And please understand that you want to seek the advice of counsel before you take any action with something like this, whether it's inherited, whether it's gifted, whether you purchased it from a friend, because obviously you need to know if it's going to be automatic, semiautomatic, if it's fully functioning, if it's, you know, a safe weapon to use in the future. Guns miss a lot of time. Can I can tell you they're all over the states finding good reputable one. A lot of time going to the larger chains, a Cabela's or an academy or a large sporting or hunting facility that does retail can give you a good recommendation of a gunsmith to be able to evaluate weapons.

The other is, you know, you might run afoul of the law and not even know it. If you let's say you try to sell a machine gun that you inherited and you know, you're willing to is willing to pay some cash for it or whatever, you might run afoul of a fellow federal law and you don't even know it.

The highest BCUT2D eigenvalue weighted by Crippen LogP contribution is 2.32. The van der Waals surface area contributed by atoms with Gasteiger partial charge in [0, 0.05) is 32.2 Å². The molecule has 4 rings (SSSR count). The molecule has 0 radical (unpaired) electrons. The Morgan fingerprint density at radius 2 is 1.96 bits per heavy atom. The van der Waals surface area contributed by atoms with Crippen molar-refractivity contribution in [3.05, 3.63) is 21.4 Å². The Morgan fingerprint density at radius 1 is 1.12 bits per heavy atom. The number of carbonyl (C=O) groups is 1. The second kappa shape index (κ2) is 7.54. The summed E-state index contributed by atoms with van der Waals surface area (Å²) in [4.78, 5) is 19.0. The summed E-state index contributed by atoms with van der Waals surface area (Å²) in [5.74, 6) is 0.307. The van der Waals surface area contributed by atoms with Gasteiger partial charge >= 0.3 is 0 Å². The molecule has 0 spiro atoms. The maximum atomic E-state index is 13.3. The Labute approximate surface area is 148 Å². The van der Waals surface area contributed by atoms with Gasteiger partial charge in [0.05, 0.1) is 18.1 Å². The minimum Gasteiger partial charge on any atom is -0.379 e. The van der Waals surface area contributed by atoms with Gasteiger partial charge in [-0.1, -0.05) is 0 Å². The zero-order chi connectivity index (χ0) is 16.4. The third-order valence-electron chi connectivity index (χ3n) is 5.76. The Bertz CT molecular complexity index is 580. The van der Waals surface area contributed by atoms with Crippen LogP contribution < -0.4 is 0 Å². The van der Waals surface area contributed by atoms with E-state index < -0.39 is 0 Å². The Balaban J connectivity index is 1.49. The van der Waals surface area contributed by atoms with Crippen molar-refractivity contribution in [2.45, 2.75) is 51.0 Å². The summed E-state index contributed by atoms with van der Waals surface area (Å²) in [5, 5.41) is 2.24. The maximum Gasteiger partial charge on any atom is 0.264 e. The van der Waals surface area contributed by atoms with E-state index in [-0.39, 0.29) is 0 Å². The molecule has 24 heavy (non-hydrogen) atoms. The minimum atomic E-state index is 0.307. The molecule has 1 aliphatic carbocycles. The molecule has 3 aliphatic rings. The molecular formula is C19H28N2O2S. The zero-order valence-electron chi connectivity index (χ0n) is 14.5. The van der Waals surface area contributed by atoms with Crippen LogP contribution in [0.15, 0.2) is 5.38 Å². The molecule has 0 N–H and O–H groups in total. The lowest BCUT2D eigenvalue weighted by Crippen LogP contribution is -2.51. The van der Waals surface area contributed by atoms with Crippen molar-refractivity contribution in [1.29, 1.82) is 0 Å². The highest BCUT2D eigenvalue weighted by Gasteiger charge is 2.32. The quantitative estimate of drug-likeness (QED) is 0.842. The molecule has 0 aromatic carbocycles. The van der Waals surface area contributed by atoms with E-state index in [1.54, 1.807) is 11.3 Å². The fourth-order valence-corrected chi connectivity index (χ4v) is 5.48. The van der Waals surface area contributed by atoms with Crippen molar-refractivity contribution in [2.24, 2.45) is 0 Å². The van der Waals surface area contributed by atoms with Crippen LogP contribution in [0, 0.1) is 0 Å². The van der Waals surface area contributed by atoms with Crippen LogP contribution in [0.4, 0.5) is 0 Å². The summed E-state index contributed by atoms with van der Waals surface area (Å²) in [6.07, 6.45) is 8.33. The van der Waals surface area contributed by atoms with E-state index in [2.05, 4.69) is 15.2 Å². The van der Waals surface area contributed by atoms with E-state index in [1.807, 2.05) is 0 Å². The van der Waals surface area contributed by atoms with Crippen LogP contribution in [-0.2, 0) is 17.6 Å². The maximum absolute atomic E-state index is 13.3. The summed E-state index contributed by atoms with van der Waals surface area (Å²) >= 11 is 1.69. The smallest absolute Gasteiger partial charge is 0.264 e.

Absolutely, Brian. I mean, people can get in trouble for transporting those. So let's say you just decided that, hey, I inherited this from my grandfather. I'm going to go pick it up from the estate because you're selling the house and I'm going to transport it to my house and figure it out later. And on the way home, it's in the trunk. You get pulled over for a broken tail light or speeding or failing to yield. They say, hey, you know, pop your trunk. We want trunk. We want to look in there and they look and they say, hey, those those potentially are fully automatic. And now you're you're guilty of transporting Lethal Weapon because it's not registered you and you're not the registered owner yet.